Of French Fries and Name Dropping
When my favorite two Michelin star celebrity chef, Michel Roux Jr, was asked what he would choose for his last meal on Planet Earth, he included French Fries ("chips") in the menu.
Yeah. Me too.
But not just any ol' French Fries. Non, non, non mon cher! Properly made French Fries. (Hint: Tearing open a plastic bag doesn't appear anywhere in this recipe!)
What I find even more interesting is that everyone who knows their food makes French Fries (frites pronounced /freets/) pretty much the same way.
Whether it's Ruth Reichl, legendary New York Times restaurant critic, or Les Halles' Chef Carlos Morales (may he rest in peace) who took over after Anthony Bourdain, they all make French Fries pretty much the same way. There's good ways to make French Fries and then there's the best way to make French Fries. I'd like to think this article will explain the best way.
Now I won't be pedantic about the type of potato. Michael likes red potatoes for their sweetness. Ruth Reichl is partial to russets. I have a Depression era attitude towards potatoes. Any potato is a good potato. My favorite potato is the one I have on hand that isn't old and gooey. Hey! Sh*t happens!
Michael likes his French Fries to have peelings. Chef Morales peeled his potatoes. Whatever. Suit yourself.
The cutting is also up to you. Marco Pierre White is legendary for once charging a bloody-minded customer £25 for a plate of hand-cut French Fries. We use a vintage Veg-O-Matic Michael insisted we buy at the thrift store to slam the potatoes into sticks. Ah, correction. I struggle and swear and Michael does the slamming for me.
Now, this is where it gets interesting. Step #1 is not to fry the potatoes. It's actually to soak the potatoes in cold water for at least half an hour. This step is mandatory. It removes the extra starch so the resulting fries are crisper.
After soaking, it's imperative to dry the potatoes if you don't want a hissing, foaming, overflowing mess of hot oil! I don't mean a half-hearted shake in a colander. No, I mean a proper pat dry with paper towels and/or a spin in the salad spinner. It's kinda like washing your bathroom rugs in the washing machine. Lots of banging and going off balance but it works.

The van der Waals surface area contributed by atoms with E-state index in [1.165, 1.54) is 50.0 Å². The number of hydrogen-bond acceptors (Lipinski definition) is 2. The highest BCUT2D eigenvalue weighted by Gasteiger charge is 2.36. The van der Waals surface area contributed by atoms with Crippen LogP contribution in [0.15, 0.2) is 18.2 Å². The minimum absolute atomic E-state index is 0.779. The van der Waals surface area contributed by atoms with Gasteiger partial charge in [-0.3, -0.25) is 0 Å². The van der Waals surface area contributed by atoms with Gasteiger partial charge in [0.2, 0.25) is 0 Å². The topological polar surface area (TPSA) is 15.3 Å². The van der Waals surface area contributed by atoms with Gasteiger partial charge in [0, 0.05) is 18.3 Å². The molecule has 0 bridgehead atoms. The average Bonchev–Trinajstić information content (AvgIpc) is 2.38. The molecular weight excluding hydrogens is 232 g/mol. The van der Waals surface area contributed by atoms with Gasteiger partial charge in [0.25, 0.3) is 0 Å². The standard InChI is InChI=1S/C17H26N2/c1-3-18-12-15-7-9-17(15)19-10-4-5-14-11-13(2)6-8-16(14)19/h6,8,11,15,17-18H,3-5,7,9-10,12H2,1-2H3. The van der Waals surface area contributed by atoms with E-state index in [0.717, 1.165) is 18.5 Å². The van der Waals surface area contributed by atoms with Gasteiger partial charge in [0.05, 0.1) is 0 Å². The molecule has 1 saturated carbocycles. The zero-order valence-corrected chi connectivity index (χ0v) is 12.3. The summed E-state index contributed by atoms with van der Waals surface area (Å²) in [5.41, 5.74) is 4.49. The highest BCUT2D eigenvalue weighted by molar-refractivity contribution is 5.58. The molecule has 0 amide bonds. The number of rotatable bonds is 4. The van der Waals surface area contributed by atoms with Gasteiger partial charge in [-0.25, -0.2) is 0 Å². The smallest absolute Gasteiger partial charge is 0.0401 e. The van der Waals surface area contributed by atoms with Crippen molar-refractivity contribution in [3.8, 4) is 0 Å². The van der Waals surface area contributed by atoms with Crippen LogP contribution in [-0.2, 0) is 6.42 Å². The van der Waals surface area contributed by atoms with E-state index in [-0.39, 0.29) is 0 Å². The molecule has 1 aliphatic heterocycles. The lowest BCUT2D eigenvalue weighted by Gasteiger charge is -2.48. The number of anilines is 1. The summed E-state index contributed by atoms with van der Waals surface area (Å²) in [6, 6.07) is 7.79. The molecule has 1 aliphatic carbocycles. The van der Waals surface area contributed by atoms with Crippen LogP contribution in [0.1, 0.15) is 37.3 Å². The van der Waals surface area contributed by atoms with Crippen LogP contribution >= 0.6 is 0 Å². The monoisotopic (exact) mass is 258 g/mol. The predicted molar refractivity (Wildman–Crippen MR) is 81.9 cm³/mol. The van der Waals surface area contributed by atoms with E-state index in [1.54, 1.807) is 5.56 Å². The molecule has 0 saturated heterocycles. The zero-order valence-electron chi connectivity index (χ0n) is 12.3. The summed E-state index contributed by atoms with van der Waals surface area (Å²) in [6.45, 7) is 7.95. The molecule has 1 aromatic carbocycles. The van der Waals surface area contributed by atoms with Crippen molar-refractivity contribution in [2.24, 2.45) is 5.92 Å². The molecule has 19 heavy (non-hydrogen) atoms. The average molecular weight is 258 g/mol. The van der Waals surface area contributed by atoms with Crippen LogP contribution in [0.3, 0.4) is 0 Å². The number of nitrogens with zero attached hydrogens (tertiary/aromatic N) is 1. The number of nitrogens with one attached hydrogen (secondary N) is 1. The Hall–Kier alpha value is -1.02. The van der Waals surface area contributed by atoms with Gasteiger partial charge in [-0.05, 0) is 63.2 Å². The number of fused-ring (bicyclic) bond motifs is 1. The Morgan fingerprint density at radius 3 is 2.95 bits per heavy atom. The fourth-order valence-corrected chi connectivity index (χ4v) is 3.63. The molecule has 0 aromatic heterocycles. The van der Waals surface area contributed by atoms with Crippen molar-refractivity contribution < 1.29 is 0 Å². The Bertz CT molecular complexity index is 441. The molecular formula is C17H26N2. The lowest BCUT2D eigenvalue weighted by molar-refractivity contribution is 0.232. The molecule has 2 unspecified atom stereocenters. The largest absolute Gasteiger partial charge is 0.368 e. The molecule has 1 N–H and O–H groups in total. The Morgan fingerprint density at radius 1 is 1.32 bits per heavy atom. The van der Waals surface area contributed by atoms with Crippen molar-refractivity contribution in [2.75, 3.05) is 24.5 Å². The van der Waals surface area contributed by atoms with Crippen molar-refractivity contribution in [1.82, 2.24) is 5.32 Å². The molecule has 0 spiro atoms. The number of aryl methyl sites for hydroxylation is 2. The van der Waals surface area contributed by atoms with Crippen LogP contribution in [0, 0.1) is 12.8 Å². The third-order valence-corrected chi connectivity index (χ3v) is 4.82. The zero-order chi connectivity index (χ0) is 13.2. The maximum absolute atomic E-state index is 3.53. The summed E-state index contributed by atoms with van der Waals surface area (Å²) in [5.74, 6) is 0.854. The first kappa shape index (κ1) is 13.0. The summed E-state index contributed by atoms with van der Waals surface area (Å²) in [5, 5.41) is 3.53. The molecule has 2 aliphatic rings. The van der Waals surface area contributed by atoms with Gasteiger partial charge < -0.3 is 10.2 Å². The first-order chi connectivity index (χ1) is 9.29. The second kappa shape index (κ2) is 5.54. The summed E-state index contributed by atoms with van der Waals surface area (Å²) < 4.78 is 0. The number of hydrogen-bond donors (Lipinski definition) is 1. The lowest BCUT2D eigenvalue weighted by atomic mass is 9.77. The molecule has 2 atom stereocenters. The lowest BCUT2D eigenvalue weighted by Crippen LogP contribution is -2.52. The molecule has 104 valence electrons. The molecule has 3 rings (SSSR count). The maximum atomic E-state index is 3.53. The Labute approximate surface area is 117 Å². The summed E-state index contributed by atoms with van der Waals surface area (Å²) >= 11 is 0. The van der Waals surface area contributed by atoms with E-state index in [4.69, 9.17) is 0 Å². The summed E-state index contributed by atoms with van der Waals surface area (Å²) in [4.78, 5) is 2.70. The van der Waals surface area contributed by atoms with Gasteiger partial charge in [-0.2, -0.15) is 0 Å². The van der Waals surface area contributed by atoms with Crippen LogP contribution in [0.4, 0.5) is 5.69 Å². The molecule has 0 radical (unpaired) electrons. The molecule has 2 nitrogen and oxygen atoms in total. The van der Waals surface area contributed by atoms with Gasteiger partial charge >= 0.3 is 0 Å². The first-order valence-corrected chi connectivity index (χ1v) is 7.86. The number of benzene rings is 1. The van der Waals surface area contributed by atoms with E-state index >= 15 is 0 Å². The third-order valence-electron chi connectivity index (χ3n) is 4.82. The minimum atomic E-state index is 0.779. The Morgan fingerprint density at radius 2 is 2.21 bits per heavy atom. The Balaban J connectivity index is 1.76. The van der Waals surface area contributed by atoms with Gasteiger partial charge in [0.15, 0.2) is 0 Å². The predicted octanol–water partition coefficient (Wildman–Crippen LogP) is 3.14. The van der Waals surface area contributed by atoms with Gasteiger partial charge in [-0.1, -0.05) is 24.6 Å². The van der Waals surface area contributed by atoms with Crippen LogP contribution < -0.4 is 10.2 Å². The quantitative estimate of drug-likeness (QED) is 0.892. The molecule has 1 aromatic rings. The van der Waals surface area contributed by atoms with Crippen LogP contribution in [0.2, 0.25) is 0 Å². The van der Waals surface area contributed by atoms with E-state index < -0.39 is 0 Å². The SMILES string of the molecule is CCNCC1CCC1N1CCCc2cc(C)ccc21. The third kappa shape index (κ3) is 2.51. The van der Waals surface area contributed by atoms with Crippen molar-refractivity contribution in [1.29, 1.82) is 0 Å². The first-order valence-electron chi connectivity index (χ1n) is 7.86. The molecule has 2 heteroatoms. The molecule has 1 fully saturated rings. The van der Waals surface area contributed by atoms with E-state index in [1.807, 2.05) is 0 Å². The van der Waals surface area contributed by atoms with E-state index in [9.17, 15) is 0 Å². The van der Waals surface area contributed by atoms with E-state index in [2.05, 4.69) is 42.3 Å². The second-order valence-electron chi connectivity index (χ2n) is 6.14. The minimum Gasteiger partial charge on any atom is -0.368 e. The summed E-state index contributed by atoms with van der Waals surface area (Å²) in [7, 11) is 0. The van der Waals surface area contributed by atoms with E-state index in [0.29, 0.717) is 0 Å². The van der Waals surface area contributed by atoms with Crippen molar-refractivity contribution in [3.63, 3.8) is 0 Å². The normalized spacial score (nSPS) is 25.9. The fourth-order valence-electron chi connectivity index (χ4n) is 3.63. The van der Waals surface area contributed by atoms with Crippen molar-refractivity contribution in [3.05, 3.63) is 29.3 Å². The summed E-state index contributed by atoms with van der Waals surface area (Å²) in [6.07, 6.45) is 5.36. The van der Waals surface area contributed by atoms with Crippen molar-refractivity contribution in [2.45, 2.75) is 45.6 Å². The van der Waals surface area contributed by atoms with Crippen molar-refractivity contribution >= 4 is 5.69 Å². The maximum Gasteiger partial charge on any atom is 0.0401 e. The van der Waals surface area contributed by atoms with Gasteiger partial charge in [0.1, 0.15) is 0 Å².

By now, your oil is up to temperature. We don't deep-fry very often so I keep reusing my (strained) old oil in the belief that reusing oil adds great flavor to fresh food. Our oil is an odd combination of whatever I have on hand, mostly vegetable oil.
What temperature you ask? WhaddoIlooklike, Heston Blumenthal!? All I know is that my oil is at the perfect temperature on the lowest flame on my propane campstove. That's probably about 350° - 375° Fahrenheit. Any hotter and things get out of control fast.
The trick to really crispy frites is to fry the potatoes for 10 minutes to steam out most of the water...remove, drain and rest them...and fry again til they reach the desired lovely golden crunchiness.
If your oil foams up, simply lift the fry basket out of the oil, let the oil settle down and try again. I learned that from Julia Child.
After lifting your lovely golden crispy fries from the oil to drain on white paper towel, the next step is to salt them. Here again, there's a trick. Chef Carlos demonstrated making Les Halles' legendary French Fries in Season 6, Episode 11 of No Reservations. Hold the bowl low and a pinch of salt high. Salt the fries from a distance so the salt spreads out as it falls into the rotating bowl, evenly salting the fries. You'll see chefs always using this technique when they salt any kind of food. Me? I'd rather die. Any salt on my kitchen floor drives me crazy. My feet are softer than veal.
Of course, fries are wonderful all alone. Canadians, I'm told, tend to eat them with gravy, a dish called poutine. But Michael and I are partial to fry sauce which, as I understand it, has its roots in Utah or something. You may know it as Mayochup. It's a simple mixture of mayonnaise and ketchup. The mayo lends richness to the ketchup and cuts the acid. But eat fry sauce at your peril. It's addictive!
There we have it, folks. The perfect French Fry and enough name dropping to gag a leprechaun.
P.S. If you've enjoyed this recipe, please consider donating $5 to help keep this writer afford interesting ingredients. Thank you! www.gofundme.com/f/reluctant-cook-ingredient-fundraiser
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